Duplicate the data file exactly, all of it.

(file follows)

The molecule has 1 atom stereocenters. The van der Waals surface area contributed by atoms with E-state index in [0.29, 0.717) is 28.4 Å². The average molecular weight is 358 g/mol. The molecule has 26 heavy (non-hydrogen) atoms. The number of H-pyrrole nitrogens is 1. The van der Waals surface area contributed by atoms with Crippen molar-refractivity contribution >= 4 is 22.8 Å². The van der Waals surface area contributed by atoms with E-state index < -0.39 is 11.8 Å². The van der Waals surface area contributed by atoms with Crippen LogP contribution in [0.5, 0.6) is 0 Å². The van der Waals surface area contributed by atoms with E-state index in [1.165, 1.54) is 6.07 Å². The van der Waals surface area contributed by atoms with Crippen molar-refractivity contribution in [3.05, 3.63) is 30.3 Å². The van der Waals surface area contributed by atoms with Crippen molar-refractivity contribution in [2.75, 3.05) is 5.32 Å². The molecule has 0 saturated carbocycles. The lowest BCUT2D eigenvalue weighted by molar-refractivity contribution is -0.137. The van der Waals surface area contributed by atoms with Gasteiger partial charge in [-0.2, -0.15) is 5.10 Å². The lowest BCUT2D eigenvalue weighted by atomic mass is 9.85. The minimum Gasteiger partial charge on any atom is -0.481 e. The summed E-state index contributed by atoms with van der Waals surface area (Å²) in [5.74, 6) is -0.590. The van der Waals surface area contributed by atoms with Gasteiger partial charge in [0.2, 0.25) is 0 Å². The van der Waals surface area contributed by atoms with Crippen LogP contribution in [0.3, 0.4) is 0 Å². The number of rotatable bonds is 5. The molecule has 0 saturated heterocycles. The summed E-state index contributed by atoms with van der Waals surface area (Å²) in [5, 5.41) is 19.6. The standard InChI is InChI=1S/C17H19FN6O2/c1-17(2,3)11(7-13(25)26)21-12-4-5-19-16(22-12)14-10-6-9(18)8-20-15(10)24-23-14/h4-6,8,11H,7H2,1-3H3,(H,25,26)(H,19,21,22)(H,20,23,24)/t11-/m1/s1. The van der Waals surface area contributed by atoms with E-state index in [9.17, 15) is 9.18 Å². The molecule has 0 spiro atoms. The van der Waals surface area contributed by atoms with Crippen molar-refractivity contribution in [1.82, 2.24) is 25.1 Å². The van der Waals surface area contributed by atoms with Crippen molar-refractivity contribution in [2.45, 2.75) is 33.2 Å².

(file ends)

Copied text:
The molecule has 1 atom stereocenters. The van der Waals surface area contributed by atoms with E-state index in [0.29, 0.717) is 28.4 Å². The average molecular weight is 358 g/mol. The molecule has 26 heavy (non-hydrogen) atoms. The number of H-pyrrole nitrogens is 1. The van der Waals surface area contributed by atoms with Crippen molar-refractivity contribution >= 4 is 22.8 Å². The van der Waals surface area contributed by atoms with E-state index < -0.39 is 11.8 Å². The van der Waals surface area contributed by atoms with Crippen LogP contribution in [0.5, 0.6) is 0 Å². The van der Waals surface area contributed by atoms with E-state index in [1.165, 1.54) is 6.07 Å². The van der Waals surface area contributed by atoms with Crippen molar-refractivity contribution in [3.05, 3.63) is 30.3 Å². The van der Waals surface area contributed by atoms with Crippen molar-refractivity contribution in [2.75, 3.05) is 5.32 Å². The molecule has 0 saturated carbocycles. The lowest BCUT2D eigenvalue weighted by molar-refractivity contribution is -0.137. The van der Waals surface area contributed by atoms with Gasteiger partial charge in [-0.2, -0.15) is 5.10 Å². The lowest BCUT2D eigenvalue weighted by atomic mass is 9.85. The minimum Gasteiger partial charge on any atom is -0.481 e. The summed E-state index contributed by atoms with van der Waals surface area (Å²) in [5.74, 6) is -0.590. The van der Waals surface area contributed by atoms with Gasteiger partial charge in [0.2, 0.25) is 0 Å². The van der Waals surface area contributed by atoms with Crippen LogP contribution in [0.3, 0.4) is 0 Å². The number of rotatable bonds is 5. The molecule has 0 saturated heterocycles. The summed E-state index contributed by atoms with van der Waals surface area (Å²) in [5, 5.41) is 19.6. The standard InChI is InChI=1S/C17H19FN6O2/c1-17(2,3)11(7-13(25)26)21-12-4-5-19-16(22-12)14-10-6-9(18)8-20-15(10)24-23-14/h4-6,8,11H,7H2,1-3H3,(H,25,26)(H,19,21,22)(H,20,23,24)/t11-/m1/s1. The van der Waals surface area contributed by atoms with E-state index in [9.17, 15) is 9.18 Å². The molecule has 0 spiro atoms. The van der Waals surface area contributed by atoms with Crippen molar-refractivity contribution in [1.82, 2.24) is 25.1 Å². The van der Waals surface area contributed by atoms with Crippen molar-refractivity contribution in [2.45, 2.75) is 33.2 Å².